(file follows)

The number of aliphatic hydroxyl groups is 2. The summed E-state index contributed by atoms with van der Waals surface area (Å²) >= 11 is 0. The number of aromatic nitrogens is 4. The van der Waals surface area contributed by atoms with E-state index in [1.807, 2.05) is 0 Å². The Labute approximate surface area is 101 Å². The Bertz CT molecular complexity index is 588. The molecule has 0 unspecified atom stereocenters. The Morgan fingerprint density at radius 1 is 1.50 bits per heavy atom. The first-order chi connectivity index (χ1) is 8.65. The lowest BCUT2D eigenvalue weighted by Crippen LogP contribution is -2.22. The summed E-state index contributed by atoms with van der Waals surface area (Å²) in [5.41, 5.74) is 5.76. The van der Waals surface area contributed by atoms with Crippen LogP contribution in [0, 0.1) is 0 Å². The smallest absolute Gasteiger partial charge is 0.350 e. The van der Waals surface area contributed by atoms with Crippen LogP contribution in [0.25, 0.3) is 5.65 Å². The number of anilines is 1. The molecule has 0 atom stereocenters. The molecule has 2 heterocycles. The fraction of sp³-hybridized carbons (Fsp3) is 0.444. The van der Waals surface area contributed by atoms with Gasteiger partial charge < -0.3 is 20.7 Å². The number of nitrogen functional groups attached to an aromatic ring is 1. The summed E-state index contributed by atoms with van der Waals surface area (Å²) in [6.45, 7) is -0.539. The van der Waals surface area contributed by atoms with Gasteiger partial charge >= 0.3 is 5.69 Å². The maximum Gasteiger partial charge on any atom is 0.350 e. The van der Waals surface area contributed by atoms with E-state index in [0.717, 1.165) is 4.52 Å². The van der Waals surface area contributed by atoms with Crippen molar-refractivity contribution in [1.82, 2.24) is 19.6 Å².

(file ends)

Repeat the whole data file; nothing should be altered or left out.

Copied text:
The number of aliphatic hydroxyl groups is 2. The summed E-state index contributed by atoms with van der Waals surface area (Å²) >= 11 is 0. The number of aromatic nitrogens is 4. The van der Waals surface area contributed by atoms with E-state index in [1.807, 2.05) is 0 Å². The Labute approximate surface area is 101 Å². The Bertz CT molecular complexity index is 588. The molecule has 0 unspecified atom stereocenters. The Morgan fingerprint density at radius 1 is 1.50 bits per heavy atom. The first-order chi connectivity index (χ1) is 8.65. The lowest BCUT2D eigenvalue weighted by Crippen LogP contribution is -2.22. The summed E-state index contributed by atoms with van der Waals surface area (Å²) in [5.41, 5.74) is 5.76. The van der Waals surface area contributed by atoms with Crippen LogP contribution in [0, 0.1) is 0 Å². The smallest absolute Gasteiger partial charge is 0.350 e. The van der Waals surface area contributed by atoms with Crippen LogP contribution in [0.25, 0.3) is 5.65 Å². The number of anilines is 1. The molecule has 0 atom stereocenters. The molecule has 2 heterocycles. The fraction of sp³-hybridized carbons (Fsp3) is 0.444. The van der Waals surface area contributed by atoms with Gasteiger partial charge < -0.3 is 20.7 Å². The number of nitrogen functional groups attached to an aromatic ring is 1. The summed E-state index contributed by atoms with van der Waals surface area (Å²) in [6.45, 7) is -0.539. The van der Waals surface area contributed by atoms with Gasteiger partial charge >= 0.3 is 5.69 Å². The maximum Gasteiger partial charge on any atom is 0.350 e. The van der Waals surface area contributed by atoms with E-state index in [0.717, 1.165) is 4.52 Å². The van der Waals surface area contributed by atoms with Crippen molar-refractivity contribution in [1.82, 2.24) is 19.6 Å².